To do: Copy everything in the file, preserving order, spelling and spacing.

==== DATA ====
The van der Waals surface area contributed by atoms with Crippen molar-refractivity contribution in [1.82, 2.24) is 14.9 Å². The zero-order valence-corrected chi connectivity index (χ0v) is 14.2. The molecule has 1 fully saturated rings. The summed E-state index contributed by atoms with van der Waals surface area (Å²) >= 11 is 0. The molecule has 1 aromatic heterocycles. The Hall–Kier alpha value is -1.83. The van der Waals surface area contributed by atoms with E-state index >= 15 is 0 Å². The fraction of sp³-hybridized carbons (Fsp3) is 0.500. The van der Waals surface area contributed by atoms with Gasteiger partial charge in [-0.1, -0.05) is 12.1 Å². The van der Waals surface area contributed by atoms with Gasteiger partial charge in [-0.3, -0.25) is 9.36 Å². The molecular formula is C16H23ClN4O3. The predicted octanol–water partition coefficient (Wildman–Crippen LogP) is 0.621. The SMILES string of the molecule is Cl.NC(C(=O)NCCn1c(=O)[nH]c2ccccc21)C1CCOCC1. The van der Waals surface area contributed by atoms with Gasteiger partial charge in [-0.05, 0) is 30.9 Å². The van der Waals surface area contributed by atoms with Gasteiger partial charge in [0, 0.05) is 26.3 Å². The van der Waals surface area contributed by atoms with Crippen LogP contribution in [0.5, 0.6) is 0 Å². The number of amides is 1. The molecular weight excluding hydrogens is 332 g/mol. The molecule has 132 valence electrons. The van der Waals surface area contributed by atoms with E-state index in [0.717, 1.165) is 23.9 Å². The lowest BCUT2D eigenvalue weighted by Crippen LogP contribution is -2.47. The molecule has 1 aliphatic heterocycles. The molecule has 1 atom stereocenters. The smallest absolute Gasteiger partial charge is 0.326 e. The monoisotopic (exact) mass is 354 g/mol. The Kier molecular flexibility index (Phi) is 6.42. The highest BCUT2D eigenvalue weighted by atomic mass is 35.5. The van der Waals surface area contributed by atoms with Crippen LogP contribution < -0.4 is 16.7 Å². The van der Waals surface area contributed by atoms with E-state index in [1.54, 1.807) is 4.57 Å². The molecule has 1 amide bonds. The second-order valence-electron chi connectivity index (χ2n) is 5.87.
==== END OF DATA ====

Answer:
The van der Waals surface area contributed by atoms with Crippen molar-refractivity contribution in [1.82, 2.24) is 14.9 Å². The zero-order valence-corrected chi connectivity index (χ0v) is 14.2. The molecule has 1 fully saturated rings. The summed E-state index contributed by atoms with van der Waals surface area (Å²) >= 11 is 0. The molecule has 1 aromatic heterocycles. The Hall–Kier alpha value is -1.83. The van der Waals surface area contributed by atoms with E-state index >= 15 is 0 Å². The fraction of sp³-hybridized carbons (Fsp3) is 0.500. The van der Waals surface area contributed by atoms with Gasteiger partial charge in [-0.1, -0.05) is 12.1 Å². The van der Waals surface area contributed by atoms with Gasteiger partial charge in [-0.3, -0.25) is 9.36 Å². The molecular formula is C16H23ClN4O3. The predicted octanol–water partition coefficient (Wildman–Crippen LogP) is 0.621. The SMILES string of the molecule is Cl.NC(C(=O)NCCn1c(=O)[nH]c2ccccc21)C1CCOCC1. The van der Waals surface area contributed by atoms with Gasteiger partial charge in [-0.05, 0) is 30.9 Å². The van der Waals surface area contributed by atoms with Gasteiger partial charge in [0, 0.05) is 26.3 Å². The van der Waals surface area contributed by atoms with Crippen LogP contribution in [0.5, 0.6) is 0 Å². The number of amides is 1. The molecular weight excluding hydrogens is 332 g/mol. The molecule has 132 valence electrons. The van der Waals surface area contributed by atoms with E-state index in [0.717, 1.165) is 23.9 Å². The lowest BCUT2D eigenvalue weighted by Crippen LogP contribution is -2.47. The molecule has 1 aliphatic heterocycles. The molecule has 1 atom stereocenters. The smallest absolute Gasteiger partial charge is 0.326 e. The monoisotopic (exact) mass is 354 g/mol. The Kier molecular flexibility index (Phi) is 6.42. The highest BCUT2D eigenvalue weighted by atomic mass is 35.5. The van der Waals surface area contributed by atoms with Crippen LogP contribution < -0.4 is 16.7 Å². The van der Waals surface area contributed by atoms with E-state index in [1.54, 1.807) is 4.57 Å². The molecule has 1 amide bonds. The second-order valence-electron chi connectivity index (χ2n) is 5.87.